Graphing Math Lesson Plan

Subject area:  Mathematics
Grade level:  3rd Grade
MN math standards: Collect, display and interpret data using frequency tables, bar graphs, picture graphs and number line plots having a variety of scales. Use appropriate titles, labels and units.

Objectives:  For students to learn how to collect, display, and interpret data using frequency tables, bar graphs picture graphs, and number line plots.
Time to be used:  40 minutes

List of materials: 
·         Pencil
·         Notebooks
·         Graph Paper

Teaching process:

Before the lesson:
·         Ask students if they have ever seen a graph before. If so, ask them what kind or what they look like.
·         Ask students why we use graphs and how it can be helpful.
·         Have students draw their own graph on a sheet of notebook paper and volunteer to show everyone.
·         Have students sit back in front of the smartboard on the floor with their notebooks.
During the lesson:
·         Open to the second page of the Smartboard lesson about bar graphs
·         Ask the students to help you figure out the answers to the questions on the screen.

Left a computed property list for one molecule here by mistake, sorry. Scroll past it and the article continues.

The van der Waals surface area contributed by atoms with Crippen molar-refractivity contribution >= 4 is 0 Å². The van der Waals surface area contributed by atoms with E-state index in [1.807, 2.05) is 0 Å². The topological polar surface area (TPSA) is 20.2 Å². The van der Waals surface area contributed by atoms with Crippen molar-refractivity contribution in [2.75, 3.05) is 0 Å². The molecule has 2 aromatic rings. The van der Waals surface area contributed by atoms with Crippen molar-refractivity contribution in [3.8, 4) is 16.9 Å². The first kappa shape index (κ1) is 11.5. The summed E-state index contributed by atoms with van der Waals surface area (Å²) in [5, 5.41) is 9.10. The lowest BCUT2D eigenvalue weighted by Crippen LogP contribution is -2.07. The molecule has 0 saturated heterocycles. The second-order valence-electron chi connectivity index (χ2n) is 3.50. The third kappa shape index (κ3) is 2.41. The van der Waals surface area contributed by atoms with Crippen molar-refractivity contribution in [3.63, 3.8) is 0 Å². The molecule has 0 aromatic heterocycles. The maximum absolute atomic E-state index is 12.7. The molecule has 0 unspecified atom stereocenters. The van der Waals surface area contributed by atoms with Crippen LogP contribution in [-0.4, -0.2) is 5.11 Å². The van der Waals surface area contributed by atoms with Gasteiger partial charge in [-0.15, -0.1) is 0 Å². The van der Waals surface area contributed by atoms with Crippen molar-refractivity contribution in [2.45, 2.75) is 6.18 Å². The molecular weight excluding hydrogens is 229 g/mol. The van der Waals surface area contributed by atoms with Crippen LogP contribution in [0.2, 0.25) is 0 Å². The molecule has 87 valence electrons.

·         Go to the next page of the smartboard lesson and have all the students go up to the smartboard and tally which fruit is their favorite. Write the title, labels and units on the blank graph and fill it out asking for volunteers to help.
·         Open to the fourth page of the smartboard about pictographs and explain that this certain graph uses pictures. Fill out the three questions provided with the class.
·         Open to the fifth page and have the students read the pictograph information and make their own below. Make sure they know one star equals one student.
·         Go over the last page of the Smartboard which is a little quiz for the students to match the types of graphs.
·         Have the students go back to their seats and open a blank page on the smartboard. Collect data from all the students about how many pets they have. Make a number line plot on the smartboard to show the results.
·         Have the students make a bar graph using the same information about their number of pets on a sheet of graphing paper.
·         Pair students up in two and have them compare their graphs.
·         Have one group volunteer to show their graph on the doc camera and explain to the class how they made it and labeled it.
·         Have students go back to their desks.

After the lesson:
·         Ask students what they learned today.
·         Why is graphing important? When would you use a bar graph? When would you use a picture graph? Which graph is your favorite to use? Which is the easiest graph to make?

Assessment: Have students turn in their pet bar graph that they had to make on their own.

Closure: Today we learned how to make bar, number line, and picture graphs about our class information, but tomorrow we will get data from another third grade class with different questions!